The Net Generation:
Introducing The Tomorrow, Today
Photo: Kazi Tahsin Agaz Apurbo
The 2012 university entrant is 18 years old like all university entrants have been for ages. This generation was born in 1994. At the turn of the century in 2000 they were 6 years old. From then on till now, this generation has been exposed to the Internet and mobile telecommunication. The Internet and mobile telecommunication have influenced and shaped the lifestyle and thought-style of this generation like no other generation before. An amazing feature is: this generation is not confined to one particular geographical location. The Net-Generation is a global phenomenon like no other before. The bottom line is simple. If we understand the Net-Generation (Net-Gen) we will understand our future.
The Net-Generation is a global phenomenon.
A generation gap has always existed between the young and the old. It is not unusual for the young and the old to not understand each other. The Internet and rapidly changing telecommunication have just made this gap very much visible today. Teachers in education institutes are spread across a few generations. Today the most senior teachers are the oldest Baby Boomers. This generation was born between 1950-1962 and is aged between 50-62. The Old Baby Boomers are fast approaching retirement. Beneath them is the middle age group who were born between 1962-1977 and is aged between 35-50. The generation that has started its career was born between 1977-1987 and is aged between 25-35. There is no denying that some teachers across the above three generations are familiar with technological changes and are tech-savvy too.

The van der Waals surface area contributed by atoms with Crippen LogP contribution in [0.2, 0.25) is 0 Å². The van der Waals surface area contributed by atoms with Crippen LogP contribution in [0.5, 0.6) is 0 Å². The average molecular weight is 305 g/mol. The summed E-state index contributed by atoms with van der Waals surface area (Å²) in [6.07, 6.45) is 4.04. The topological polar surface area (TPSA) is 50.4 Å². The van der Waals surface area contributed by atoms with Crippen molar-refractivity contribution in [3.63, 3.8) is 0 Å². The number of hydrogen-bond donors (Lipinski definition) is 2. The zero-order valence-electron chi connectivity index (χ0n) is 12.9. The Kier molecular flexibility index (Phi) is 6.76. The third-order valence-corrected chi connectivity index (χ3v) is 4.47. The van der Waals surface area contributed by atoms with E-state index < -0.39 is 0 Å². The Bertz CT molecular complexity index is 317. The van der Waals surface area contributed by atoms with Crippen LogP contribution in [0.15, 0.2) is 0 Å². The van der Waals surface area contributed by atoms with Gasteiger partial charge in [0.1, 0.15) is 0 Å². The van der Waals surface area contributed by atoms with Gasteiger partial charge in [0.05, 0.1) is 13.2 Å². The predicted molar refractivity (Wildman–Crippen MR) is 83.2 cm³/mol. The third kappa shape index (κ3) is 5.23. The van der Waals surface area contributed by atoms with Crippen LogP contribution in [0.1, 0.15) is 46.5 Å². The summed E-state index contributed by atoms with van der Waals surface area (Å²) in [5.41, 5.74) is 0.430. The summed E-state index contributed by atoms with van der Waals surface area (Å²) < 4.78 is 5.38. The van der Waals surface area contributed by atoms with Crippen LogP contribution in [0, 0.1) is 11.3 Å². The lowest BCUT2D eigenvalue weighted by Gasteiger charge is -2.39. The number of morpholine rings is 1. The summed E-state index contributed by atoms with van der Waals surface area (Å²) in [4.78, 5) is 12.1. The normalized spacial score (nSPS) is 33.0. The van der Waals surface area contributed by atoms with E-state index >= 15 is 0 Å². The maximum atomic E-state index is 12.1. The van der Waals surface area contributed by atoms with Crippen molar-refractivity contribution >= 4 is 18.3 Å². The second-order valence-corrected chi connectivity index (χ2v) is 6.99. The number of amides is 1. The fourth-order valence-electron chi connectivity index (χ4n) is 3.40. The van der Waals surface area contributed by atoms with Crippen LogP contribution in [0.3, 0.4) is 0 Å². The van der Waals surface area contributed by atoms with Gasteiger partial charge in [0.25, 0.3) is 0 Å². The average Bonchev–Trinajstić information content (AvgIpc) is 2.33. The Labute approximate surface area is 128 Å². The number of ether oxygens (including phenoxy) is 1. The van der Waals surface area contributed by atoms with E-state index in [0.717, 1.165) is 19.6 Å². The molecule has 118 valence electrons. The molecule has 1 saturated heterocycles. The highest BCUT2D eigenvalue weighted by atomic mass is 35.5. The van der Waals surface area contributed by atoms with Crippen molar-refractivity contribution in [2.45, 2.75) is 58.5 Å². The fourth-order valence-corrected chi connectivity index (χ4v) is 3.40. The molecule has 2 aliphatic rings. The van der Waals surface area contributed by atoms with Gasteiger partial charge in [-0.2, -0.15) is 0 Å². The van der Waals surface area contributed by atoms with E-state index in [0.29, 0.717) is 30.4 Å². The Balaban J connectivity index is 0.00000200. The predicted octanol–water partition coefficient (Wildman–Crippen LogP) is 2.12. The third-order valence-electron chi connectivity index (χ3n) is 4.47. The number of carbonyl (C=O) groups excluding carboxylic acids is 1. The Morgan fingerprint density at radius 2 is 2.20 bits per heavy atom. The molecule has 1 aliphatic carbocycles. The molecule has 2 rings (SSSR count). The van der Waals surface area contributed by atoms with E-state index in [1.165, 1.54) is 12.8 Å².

Having said so, the tech-savvy sophistication of the Net-Gen surpasses their elders in units of light years.
Technology is advancing at a rapid pace. Today's 18 year olds are embracing technology and the media faster than any previous 18 year olds. They are at the cutting edge of changing times. They are faster than any generation preceding them. Today's 18 year olds are even faster than their immediate seniors, the 24 year olds, who are on the brink of finishing university. Although each individual is unique and the young do differ across socio-economic backgrounds in Bangladesh and any other country, 18 year olds who will enter the university in 2012 do exhibit general characteristics when it comes to technology and the media.
Through understanding the Net-Gen we will be able to understand and appreciate what challenges our education institutes face. The thoughts expressed in this and the next few Post Campuses may not be totally relevant to Bangladesh. However, since the Net-Gen is a global phenomenon, the youth of Bangladesh are not immune to it. A casual observation suggests today's Campus Generation in Bangladesh is fast and good- if not better than others- at embracing changes that are on offer through the blessings of the internet.